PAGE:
Research recently conducted by the Matsec Support Unit on the ease with which students sitting for examinations can read different typefaces, and whether students with dyslexia have different preferences, has re­vealed that the most readable font for the majority of students is Verdana.

Matsec exam papers have traditionally been written using Times New Roman because this font allows readers to distinguish between the number ‘1’, capital letter ‘i’, and letter ‘l’, apart from the fact that it was the standard font in Microsoft Word.

However, there have been various suggestions to use other typesets such as Arial, Georgia, Verdana and Helvetica, among others. Other fonts, such as Comic Sans, have been specifically suggested for students with dyslexia.

The unit conducted two surveys to discover respondents’ preferences out of a selection of nine typefaces.

Fig. 2.Fig. 2.

The first survey was conducted among 3,000 students who sat for Matsec exams, of which 458 students responded to the questionnaire. The findings suggested that Verdana was the preferred font, as shown in figure 1 above. The survey did not take into consideration differences in font size.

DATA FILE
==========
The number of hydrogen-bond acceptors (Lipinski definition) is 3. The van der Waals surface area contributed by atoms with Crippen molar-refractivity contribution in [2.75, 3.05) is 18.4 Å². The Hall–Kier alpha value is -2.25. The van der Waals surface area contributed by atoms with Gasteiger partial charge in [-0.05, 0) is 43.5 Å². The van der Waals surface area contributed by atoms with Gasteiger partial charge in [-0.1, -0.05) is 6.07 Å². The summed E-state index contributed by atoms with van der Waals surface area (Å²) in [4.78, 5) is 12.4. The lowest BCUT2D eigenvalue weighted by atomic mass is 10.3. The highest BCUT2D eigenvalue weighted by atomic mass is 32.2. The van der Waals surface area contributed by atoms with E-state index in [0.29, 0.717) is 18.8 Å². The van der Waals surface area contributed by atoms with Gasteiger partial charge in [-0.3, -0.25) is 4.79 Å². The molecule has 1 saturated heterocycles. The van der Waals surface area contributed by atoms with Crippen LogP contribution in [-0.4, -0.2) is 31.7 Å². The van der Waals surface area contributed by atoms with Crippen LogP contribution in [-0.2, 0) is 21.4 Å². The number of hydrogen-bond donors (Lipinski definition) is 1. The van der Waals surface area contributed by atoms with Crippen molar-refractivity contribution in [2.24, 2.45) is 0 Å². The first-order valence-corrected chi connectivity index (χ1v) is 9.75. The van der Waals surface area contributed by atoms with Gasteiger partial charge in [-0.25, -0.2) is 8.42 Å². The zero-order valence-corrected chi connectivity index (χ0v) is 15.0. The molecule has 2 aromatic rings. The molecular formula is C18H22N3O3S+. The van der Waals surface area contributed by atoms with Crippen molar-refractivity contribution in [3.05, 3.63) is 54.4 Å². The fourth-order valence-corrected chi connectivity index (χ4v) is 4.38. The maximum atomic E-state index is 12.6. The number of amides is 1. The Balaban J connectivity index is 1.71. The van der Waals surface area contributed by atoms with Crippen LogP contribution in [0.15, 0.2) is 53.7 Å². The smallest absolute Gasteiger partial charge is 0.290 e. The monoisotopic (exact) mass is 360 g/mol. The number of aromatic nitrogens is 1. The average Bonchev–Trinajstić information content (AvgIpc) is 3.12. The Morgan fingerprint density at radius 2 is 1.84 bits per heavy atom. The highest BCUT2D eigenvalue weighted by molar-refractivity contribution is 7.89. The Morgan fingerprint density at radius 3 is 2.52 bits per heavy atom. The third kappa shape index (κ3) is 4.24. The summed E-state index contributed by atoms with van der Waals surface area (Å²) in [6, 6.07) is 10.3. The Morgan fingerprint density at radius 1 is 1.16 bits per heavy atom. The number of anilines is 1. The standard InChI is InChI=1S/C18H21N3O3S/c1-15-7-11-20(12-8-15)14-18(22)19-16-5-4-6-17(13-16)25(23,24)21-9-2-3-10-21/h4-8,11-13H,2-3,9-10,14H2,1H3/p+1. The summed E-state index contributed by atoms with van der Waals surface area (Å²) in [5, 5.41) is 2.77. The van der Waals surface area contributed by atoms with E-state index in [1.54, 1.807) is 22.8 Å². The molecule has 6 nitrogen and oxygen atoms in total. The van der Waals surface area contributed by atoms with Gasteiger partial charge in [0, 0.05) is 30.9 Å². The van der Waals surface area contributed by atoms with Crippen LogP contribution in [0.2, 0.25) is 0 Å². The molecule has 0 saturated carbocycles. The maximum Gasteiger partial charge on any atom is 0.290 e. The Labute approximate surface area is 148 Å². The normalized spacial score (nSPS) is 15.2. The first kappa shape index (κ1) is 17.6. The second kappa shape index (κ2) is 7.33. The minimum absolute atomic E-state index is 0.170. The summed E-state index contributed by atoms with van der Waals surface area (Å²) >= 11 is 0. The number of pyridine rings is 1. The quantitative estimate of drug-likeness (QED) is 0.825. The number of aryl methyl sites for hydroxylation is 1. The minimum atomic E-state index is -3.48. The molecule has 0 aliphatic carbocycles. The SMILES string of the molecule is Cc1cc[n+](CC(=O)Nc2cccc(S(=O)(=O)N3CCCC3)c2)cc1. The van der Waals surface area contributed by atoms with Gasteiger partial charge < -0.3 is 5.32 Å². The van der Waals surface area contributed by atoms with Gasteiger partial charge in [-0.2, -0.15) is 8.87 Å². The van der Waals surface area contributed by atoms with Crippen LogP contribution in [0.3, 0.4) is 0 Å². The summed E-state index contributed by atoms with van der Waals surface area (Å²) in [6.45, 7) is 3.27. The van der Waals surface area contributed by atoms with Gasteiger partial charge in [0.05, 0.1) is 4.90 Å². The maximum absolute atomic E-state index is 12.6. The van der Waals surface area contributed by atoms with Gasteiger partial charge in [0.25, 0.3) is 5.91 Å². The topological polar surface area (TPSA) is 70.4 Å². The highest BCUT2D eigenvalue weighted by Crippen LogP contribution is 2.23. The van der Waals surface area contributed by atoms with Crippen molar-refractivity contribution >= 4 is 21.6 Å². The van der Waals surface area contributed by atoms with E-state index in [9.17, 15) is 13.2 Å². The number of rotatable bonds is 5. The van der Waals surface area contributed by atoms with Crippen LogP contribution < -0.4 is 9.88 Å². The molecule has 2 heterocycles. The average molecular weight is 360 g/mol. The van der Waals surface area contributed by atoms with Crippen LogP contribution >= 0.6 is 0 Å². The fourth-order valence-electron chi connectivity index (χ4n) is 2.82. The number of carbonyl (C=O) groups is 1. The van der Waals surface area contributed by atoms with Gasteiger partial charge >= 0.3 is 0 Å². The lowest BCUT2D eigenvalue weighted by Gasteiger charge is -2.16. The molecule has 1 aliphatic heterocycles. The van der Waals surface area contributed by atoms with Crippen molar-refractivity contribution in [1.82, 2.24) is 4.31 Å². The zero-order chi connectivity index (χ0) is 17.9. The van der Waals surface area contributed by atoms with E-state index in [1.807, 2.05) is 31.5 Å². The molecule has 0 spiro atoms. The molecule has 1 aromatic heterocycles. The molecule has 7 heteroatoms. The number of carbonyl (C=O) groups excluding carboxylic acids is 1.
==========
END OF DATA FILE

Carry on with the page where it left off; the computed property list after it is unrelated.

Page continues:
The unit conducted a second survey among students in  secondary and post-secondary schools (see fig.). A total of 314 students took  part in this survey, which also considered differences in font size. The survey again found Verdana to be the preferred font.

Comparing the results of both surveys revealed that accounting for font size changed the ranking of typefaces. Arial, for instance, gained considerable momentum and the difference between this font and Verdana was minimal. Comic Sans, on the other hand, was ranked as the least preferred typeset when account­ing for its larger size.

Some differences between students with dyslexia and those without a condition exist. There were also minor differences between male and female students. Arial, rather than Verdana, was the preferred typeface for male students and for students with dyslexia or other conditions.

However, the unit said that Arial fails to distinguish between the letter ‘l’ and capital letter ‘i’, and was therefore not deemed to be an appropriate typeset to be used in exam papers.

The full report of the research is available at the link below.

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